to draw back from an alliance with the Angevins’ traditional enemy and from betraying his brother. That done she moved on to the problems of quarrelling great men of the realm – the ABY and Bishop of Durham were a single ball of flying fur in one corner and William Longchamps and Walter of Coutances in another. In the midst of this, two cardinals one of them a papal legate demanded to come into the country to adjudicate on the matter of Alys of France’s incarceration in Rouen. Her what? Yup, poor Alys had been banged up and Philip had complained. It was Eleanor who shouldered this one too – refusing entry and when imperiously told to allow them access on pain of excommunication – she politely declined again. Then through a series of councils she sought to bash heads together. In this, it must be said, she failed, and Longchamps was once again forced to leg it, PDQ.

I say thoroughly medieval and thoroughly Angevin because this was all about relationships and consultation with the great men of the realm. Eleanor was instrumental in holding things together – but the stresses and strains are an indication of the trouble the medieval polity had in working effectively without a king present; in the end, not even Eleanor had the authority. However, what I would like you all to note about this is the transformation in Eleanor’s life. I cannot pretend that everything worked out every time, that she solved every problem; but here is a person in control of herself and her reputation, acting with a level of authority that was quite exceptional for a woman of her time dealing with all levels of society – prelates, popes, barons, the lot. On her element, doing what was in her blood.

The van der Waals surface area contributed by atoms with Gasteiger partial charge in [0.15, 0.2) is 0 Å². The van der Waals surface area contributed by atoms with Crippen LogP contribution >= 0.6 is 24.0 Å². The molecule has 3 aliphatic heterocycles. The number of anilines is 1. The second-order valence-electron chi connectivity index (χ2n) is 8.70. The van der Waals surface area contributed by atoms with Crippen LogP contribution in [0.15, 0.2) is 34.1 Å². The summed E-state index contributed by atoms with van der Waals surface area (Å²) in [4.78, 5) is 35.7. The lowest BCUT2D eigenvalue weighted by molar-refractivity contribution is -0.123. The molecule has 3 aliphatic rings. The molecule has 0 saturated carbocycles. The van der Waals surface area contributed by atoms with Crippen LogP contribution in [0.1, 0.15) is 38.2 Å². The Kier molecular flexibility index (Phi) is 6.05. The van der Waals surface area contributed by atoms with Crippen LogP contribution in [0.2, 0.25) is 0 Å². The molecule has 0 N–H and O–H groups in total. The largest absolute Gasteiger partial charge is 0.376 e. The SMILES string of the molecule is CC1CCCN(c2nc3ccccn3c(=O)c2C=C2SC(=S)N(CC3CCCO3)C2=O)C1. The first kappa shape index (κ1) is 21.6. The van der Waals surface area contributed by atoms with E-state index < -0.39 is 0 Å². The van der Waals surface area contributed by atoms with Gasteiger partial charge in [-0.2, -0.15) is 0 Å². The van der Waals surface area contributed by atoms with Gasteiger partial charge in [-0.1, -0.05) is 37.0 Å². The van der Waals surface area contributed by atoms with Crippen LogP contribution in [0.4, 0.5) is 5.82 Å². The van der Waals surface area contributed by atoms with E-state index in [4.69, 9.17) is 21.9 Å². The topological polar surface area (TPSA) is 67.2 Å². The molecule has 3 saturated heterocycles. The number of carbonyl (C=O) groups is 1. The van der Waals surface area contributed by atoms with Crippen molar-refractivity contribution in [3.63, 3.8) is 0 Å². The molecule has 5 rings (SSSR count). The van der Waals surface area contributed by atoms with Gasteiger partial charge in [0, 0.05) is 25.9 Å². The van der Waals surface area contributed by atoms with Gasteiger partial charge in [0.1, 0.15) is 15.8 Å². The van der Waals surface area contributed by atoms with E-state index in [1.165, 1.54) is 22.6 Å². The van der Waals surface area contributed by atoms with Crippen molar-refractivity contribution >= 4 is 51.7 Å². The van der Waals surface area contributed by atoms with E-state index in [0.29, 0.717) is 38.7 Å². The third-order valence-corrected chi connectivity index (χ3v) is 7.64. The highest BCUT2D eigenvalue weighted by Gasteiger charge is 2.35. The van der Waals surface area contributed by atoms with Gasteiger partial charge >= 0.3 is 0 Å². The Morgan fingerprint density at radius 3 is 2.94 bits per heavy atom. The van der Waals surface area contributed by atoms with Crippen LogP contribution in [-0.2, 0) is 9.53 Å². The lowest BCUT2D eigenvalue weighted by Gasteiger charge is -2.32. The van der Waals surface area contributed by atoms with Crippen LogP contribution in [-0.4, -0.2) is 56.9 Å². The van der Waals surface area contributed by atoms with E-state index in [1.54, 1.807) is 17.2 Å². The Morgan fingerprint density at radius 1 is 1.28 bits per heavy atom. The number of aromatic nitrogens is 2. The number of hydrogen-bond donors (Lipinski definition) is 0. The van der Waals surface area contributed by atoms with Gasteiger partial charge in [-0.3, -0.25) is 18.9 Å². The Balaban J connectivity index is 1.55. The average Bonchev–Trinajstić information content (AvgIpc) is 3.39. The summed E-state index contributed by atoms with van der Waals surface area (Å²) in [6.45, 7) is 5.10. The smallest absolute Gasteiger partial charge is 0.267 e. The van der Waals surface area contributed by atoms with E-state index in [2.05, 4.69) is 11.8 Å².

So everything was OK – just. John was kept in his cage, for the moment. And in late 1192, Richard was on his way home. So, it’d be fine. It’d be fine.

And then in early 1193 a messenger arrived with letters for the eyes of the Council only. Richard had been taken. Not by the Saracens, but by some Austrian plonker and the Holy Roman Emperor. Way to go Christendom, whoop whoop. Now the brown stuff would really hit the whirly thing.